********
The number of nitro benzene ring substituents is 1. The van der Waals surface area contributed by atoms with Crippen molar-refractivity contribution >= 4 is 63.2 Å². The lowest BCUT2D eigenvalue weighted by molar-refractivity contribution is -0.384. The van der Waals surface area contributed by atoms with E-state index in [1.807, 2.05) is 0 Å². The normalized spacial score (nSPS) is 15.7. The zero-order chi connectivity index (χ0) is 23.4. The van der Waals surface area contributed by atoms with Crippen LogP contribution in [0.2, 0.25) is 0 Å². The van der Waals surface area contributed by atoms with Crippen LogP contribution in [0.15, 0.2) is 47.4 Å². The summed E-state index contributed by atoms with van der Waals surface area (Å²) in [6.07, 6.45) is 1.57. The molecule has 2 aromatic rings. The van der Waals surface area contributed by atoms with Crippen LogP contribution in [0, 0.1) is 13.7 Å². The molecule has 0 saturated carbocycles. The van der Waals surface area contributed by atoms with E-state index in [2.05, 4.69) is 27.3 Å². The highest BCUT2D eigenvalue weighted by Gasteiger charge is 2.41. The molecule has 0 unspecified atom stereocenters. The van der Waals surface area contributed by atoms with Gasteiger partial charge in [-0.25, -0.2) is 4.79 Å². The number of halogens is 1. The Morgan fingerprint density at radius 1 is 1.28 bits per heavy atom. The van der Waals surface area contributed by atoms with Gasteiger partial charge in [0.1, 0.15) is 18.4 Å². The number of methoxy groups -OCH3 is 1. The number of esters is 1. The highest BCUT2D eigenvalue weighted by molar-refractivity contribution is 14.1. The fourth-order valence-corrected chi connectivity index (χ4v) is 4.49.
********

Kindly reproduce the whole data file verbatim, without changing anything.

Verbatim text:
The number of nitro benzene ring substituents is 1. The van der Waals surface area contributed by atoms with Crippen molar-refractivity contribution >= 4 is 63.2 Å². The lowest BCUT2D eigenvalue weighted by molar-refractivity contribution is -0.384. The van der Waals surface area contributed by atoms with E-state index in [1.807, 2.05) is 0 Å². The normalized spacial score (nSPS) is 15.7. The zero-order chi connectivity index (χ0) is 23.4. The van der Waals surface area contributed by atoms with Crippen LogP contribution in [0.2, 0.25) is 0 Å². The van der Waals surface area contributed by atoms with Crippen LogP contribution in [0.15, 0.2) is 47.4 Å². The summed E-state index contributed by atoms with van der Waals surface area (Å²) in [6.07, 6.45) is 1.57. The molecule has 2 aromatic rings. The van der Waals surface area contributed by atoms with Crippen LogP contribution in [0, 0.1) is 13.7 Å². The molecule has 0 saturated carbocycles. The van der Waals surface area contributed by atoms with E-state index in [2.05, 4.69) is 27.3 Å². The highest BCUT2D eigenvalue weighted by Gasteiger charge is 2.41. The molecule has 0 unspecified atom stereocenters. The van der Waals surface area contributed by atoms with Gasteiger partial charge in [-0.25, -0.2) is 4.79 Å². The number of halogens is 1. The Morgan fingerprint density at radius 1 is 1.28 bits per heavy atom. The van der Waals surface area contributed by atoms with Gasteiger partial charge in [0.1, 0.15) is 18.4 Å². The number of methoxy groups -OCH3 is 1. The number of esters is 1. The highest BCUT2D eigenvalue weighted by molar-refractivity contribution is 14.1. The fourth-order valence-corrected chi connectivity index (χ4v) is 4.49.